An afternoon with Conrad Wolfram

Astute readers will notice that it’s been a very long time (five months!) since my last post. This is because I’ve been on sabbatical for this time, and not teaching. While this has been a wonderful opportunity to get to grips with some research about the use of technology in mathematics education, it has meant that I haven’t been teaching. And it’s teaching, and the thoughts and ideas generated by teaching, which drives this blog.

Anyway, two days ago I had the pleasure of going to a seminar by Conrad Wolfram, who’s the brother of Stephen Wolfram, the creator of Mathematica. The seminar was titled “Mathematica, computer-based math, and the new era of STEM”. In my home state of Victoria, Australia, the Education Department (which overseas K-12 education; higher education being the province of the Federal government), is making Mathematica available to all government schools. Wolfram, who is a fine polemicist, made several points:

  1. Mathematics as taught in schools, and mathematics as is practised in the “real-world” are two different subjects: schools are primarily computation and calculation; real-world is more about modelling.
  2. Mathematics is useful primarily for three things: (1) technical jobs, (2) everyday living, (3) logical mind-training. (Although it occurred to me that a good solid dose of philosophy would probably do at least as well a job for (3). )
  3. Solving a problem mathematically requires four steps: (1) define the question, (2) formulate the problem in mathematical terms, (3) perform the mathematical computations required, (4) interpret the result in the original problem context. Schools are mainly about step (3), which is the one best done by computers, whereas steps (1), (2) and (4) which require the greatest human ingenuity, are barely touched on.
  4. Mathematics should be taught in a manner which is computer-based, and not just computer assisted.
  5. We do need to teach some basics. Counting, arithmetic (including multiplication tables), and maybe a few other things, should be part of everybody’s mental box of tools.
  6. The common complaints against computers in mathematics teaching:
    “Computers dumb mathematics down”
    “It’s hand-calculation which teaches understanding”
    are fallacious and easily refuted. (And in fact the literature bears him out.)
  7. Coding (computer programming) should be a core component of any mathematics course.

You can watch Wolfram’s presentation online here.

Wolfram made the comparison between mathematics as currently taught, and Ancient Greek. One hundred years or so ago, at least in the UK, Ancient Greek was a necessary part of a “proper” education. You couldn’t consider yourself educated unless you had a good solid grounding in the classics (Ancient Greek, and of course Latin). No doubt the policy-makers and curriculum designers of the time feared some great cataclysm would occur if the populace weren’t grounded in the classics. And who knows, maybe they were right? Maybe studying the classics really is superb training for the mind. However, you’ll notice that classical languages do not any more form any part of a core curriculum. And yet the world goes on. Wolfram considers modern school mathematics (which he calls “proxy math”), similar to Ancient Greek. It’s probably quite good mind-training, but it’s mostly dull, engenders enormous resentment in most students (and not a few teachers), and is poor grounding for the modern world.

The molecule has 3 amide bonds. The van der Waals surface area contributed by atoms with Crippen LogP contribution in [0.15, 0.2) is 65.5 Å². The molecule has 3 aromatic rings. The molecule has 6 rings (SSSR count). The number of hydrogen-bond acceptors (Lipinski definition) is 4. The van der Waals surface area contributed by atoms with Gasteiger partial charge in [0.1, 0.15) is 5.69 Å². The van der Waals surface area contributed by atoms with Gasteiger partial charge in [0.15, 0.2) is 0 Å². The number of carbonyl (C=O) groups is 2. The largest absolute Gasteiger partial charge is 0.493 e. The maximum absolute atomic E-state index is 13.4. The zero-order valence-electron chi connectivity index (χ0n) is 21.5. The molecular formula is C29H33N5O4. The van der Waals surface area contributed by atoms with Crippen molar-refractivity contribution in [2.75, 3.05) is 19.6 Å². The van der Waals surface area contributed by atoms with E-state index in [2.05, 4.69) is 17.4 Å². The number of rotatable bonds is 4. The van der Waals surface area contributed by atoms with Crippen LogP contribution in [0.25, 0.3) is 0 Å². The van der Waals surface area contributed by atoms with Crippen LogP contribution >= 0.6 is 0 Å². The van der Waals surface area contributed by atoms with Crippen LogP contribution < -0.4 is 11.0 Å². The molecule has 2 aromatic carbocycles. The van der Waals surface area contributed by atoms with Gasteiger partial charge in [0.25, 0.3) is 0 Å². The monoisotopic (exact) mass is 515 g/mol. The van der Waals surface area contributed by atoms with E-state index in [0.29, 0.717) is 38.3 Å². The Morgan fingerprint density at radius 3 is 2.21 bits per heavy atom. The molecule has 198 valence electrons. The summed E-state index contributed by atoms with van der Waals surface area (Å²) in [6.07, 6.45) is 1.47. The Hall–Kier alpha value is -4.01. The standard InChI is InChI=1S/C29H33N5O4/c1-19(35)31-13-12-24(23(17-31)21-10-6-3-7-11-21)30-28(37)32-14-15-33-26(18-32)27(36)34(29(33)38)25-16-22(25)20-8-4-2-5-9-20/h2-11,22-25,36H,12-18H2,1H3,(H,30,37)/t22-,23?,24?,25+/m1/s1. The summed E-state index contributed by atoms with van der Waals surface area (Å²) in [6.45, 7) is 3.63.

I think I agree with most of what he says. Policies tend to me made by old codgers (like me) who form part of the few who succeeded in school mathematics. We enjoyed our algebra, our trigonometry, our calculus, and simply playing with symbols. And because it worked for us, we extrapolate to assume it should work for everyone.

I wondered also – where does this leave research mathematicians – people whose job it is to apply mathematics in new ways, and also to create new mathematics, and to build new bridges between existing mathematical theories? Suppose we were all trained Wolfram-style. Would we have the ability, the knowledge, the expertise and the experience to launch into a research career? In fact I think we would. Suppose, for example, you got interested in differential equations: and decided to research the existence and solution properties of a particular family of DE’s. Suppose also that you knew what a DE was, and you could apply them (using your CAS “DSolve[]” function), but you’d never actually wrestled with one by hand. I reckon you could pick up the necessary skills as you went along. Using a case study of one (me!) – both my research degrees: Masters, PhD, were in areas about which I knew nothing when I started, and I picked up what I needed as I went along. I have never formally studied mathematical logic, but I learned what I needed for my Masters degree in an area which required some recursion theory. Likewise I picked up signal and image processing for my PhD, as well as a lot of topology.

I think Wolfram’s ideas have great merit. I think that school mathematics is a failure. A few people enjoy it and succeed, many don’t enjoy it but struggle through it enough to move to the next level; many dislike – and even despise – the subject. We need to reconsider the curriculum from the ground up – to strip everything away to a blank slate, and start from scratch. What do we want our school leavers to know, and why? Is it necessary for the entire population to be schooled in trigonometry? Could we replace a lot of current mathematics with a new computer-based curriculum? Is the current syllabus very much “Ancient Greek” – it’s good for you?

I don’t know who’s asking these questions, but I think they need a good airing.

One thought on “An afternoon with Conrad Wolfram

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